SPSS Library
An Introduction to SPSS Pivot Tables

This page was adapted from a web page at the SPSS web page.  We thank SPSS for their permission to adapt and distribute this page via our web site.

What is a pivot table?

A pivot table is a table capable of dynamically displaying and rearranging multiple dimensions. There are three display areas of a pivot table: rows, columns, and layers. The dimensions of any table can be easily moved from row to column to layer. The ability to position multiple dimensions in each of these areas increases the number of data dimensions that can be viewed.

SPSS adds a Title, Caption, and Footnotes to the general idea of a pivot table. The parts of an SPSS pivot table are shown in Figure 1.

Pivot table
Figure 1: SPSS 7.0 Pivot Table

This table contains four dimensions, two in the rows (Sex and Tumor) one in the columns (Statistics) and one in the layer (the dimension name is Variable. The current value showing in this dimension is "Week of death"). The layer helps to reduce the dimensionality by displaying one slice of the table at a time. In this case, there are three visible dimensions being shown for the variable called "Week of Death". Stepping through the layer values will show the same three dimensions for other variables that are present in the table.

What are the advantages of pivot tables?

How does SPSS use pivot tables?

There is not a single new procedure added to SPSS that creates a pivot table. Rather, the current SPSS procedures are being updated so that all of their output is displayed as a series of pivot tables and charts. The output from all procedures is stored in a single document, which includes text, pivot tables, and charts. SPSS 7.0 has added a new Output Navigator to organize and display the contents of this document. The Output Navigator displays both the document and an outline view, which makes it easier to find and organize the output. An example of the Output Navigator is shown in Figure 2.

Pivot table
Figure 2: SPSS 7.0 Output Navigator

Procedures planned for upgrade in the first release of SPSS 7.0 are: Anova, Correlations, Crosstabs, Descriptives, Examine, Frequencies, GLM, Nonpar Correlations, Nonparametric Tests, Oneway, Regression, T-Tests, Tables, Means, and a new case reporting procedure called Summarize. In subsequent releases other procedures will be added to this list. Customizing the Format of Pivot Tables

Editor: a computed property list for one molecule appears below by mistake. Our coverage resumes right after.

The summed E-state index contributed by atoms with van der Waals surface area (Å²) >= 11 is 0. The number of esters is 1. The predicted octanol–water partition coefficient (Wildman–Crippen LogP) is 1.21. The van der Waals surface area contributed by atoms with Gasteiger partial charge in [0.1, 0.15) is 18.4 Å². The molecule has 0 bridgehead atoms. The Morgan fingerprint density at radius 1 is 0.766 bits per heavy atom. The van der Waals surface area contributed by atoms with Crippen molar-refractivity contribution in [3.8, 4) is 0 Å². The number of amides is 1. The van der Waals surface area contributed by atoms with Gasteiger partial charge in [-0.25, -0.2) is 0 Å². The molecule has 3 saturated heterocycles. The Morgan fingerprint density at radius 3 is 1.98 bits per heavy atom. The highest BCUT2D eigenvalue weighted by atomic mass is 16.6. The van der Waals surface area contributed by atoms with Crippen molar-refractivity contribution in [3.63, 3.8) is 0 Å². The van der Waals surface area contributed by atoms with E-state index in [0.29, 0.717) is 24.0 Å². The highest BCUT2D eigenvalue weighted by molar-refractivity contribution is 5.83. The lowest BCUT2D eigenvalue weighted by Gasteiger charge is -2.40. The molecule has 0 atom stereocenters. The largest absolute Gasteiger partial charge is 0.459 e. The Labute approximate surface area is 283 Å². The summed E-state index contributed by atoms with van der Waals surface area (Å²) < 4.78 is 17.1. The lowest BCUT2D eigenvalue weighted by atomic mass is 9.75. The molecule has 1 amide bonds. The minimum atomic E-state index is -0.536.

In addition to the ability to rearrange the dimensions in a table, the SPSS pivot table can be customized to fit the look the user needs. There are a variety of ways to change the look of a pivot table.

Portability of pivot tables

All pivot tables are created as OLE 2.0 objects. This allows them to be displayed and edited in any application that is an OLE 2.0 container. For example the output from SPSS can easily be dragged into most popular word processor (such as Microsoft Word for Windows), and further edited directly inside the word processor document when desired. There is no difference in the way the user edits a table in SPSS or in any other OLE 2.0 container.


To demonstrate a pivot table and the advantages of rearranging multidimensional output, a data set collected to study FD&C Red Dye #40 will be used. Mice were fed one of four different diets: a control group, which did not receive any red dye, and groups that got either a low, medium, or high dose of red dye #40. During the two year study, each mouse that died was autopsied to determine if a tumor was present. Of the original 400 mice, 122 died during the two year period. The data presented below is that of those mice that died during the study.

This data was originally analyzed in Lagakos and Mosteller (1981) and later published in Andrews and Herzberg (1985). Default Pivot Table

Figure 3 shows the original table from the SPSS Crosstabs procedure of Tumor by Dose controlling for Sex. Both counts and percents based on Tumor were requested for this table. After the output was produced, a caption was added to the table.

Pivot table
Figure 3: Pivot Table from Crosstabs Procedure

This table has four dimensions: Sex (Male, Female), Tumor (Absent, Present, and Total), and Statistics (Count, % of Tumor) in the rows and Dose (Control, Low, Medium, High and Total) in the columns.

Move Statistics